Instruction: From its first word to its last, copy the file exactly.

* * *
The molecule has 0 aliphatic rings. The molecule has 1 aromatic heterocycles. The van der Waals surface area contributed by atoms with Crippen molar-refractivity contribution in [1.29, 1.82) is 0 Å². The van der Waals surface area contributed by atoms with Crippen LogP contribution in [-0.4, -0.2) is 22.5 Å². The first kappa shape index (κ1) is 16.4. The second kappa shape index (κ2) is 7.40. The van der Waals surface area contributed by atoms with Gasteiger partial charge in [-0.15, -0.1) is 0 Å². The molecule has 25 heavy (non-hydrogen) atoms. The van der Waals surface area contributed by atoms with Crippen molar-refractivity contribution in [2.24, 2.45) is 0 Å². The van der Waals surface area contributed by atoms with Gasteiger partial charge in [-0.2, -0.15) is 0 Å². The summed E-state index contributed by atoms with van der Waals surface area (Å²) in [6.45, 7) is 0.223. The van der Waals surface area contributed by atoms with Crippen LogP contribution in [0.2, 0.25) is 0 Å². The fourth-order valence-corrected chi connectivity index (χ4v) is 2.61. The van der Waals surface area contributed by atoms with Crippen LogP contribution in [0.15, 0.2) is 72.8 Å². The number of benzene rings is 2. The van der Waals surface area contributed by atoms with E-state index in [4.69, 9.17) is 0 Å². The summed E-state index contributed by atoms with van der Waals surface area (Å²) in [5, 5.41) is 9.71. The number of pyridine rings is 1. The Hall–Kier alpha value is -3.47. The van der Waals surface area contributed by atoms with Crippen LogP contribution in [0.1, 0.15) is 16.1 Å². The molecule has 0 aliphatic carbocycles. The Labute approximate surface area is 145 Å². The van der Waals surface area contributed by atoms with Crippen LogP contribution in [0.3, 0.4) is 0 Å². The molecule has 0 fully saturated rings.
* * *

The molecule has 0 aliphatic rings. The molecule has 1 aromatic heterocycles. The van der Waals surface area contributed by atoms with Crippen molar-refractivity contribution in [1.29, 1.82) is 0 Å². The van der Waals surface area contributed by atoms with Crippen LogP contribution in [-0.4, -0.2) is 22.5 Å². The first kappa shape index (κ1) is 16.4. The second kappa shape index (κ2) is 7.40. The van der Waals surface area contributed by atoms with Gasteiger partial charge in [-0.15, -0.1) is 0 Å². The molecule has 25 heavy (non-hydrogen) atoms. The van der Waals surface area contributed by atoms with Crippen molar-refractivity contribution in [2.24, 2.45) is 0 Å². The van der Waals surface area contributed by atoms with Gasteiger partial charge in [-0.2, -0.15) is 0 Å². The summed E-state index contributed by atoms with van der Waals surface area (Å²) in [6.45, 7) is 0.223. The van der Waals surface area contributed by atoms with Crippen LogP contribution in [0.2, 0.25) is 0 Å². The fourth-order valence-corrected chi connectivity index (χ4v) is 2.61. The van der Waals surface area contributed by atoms with Crippen LogP contribution in [0.15, 0.2) is 72.8 Å². The number of benzene rings is 2. The van der Waals surface area contributed by atoms with E-state index in [4.69, 9.17) is 0 Å². The summed E-state index contributed by atoms with van der Waals surface area (Å²) in [5, 5.41) is 9.71. The number of pyridine rings is 1. The Hall–Kier alpha value is -3.47. The van der Waals surface area contributed by atoms with Crippen LogP contribution in [0.1, 0.15) is 16.1 Å². The molecule has 0 aliphatic carbocycles. The Labute approximate surface area is 145 Å². The van der Waals surface area contributed by atoms with Crippen LogP contribution in [0.3, 0.4) is 0 Å². The molecule has 0 fully saturated rings.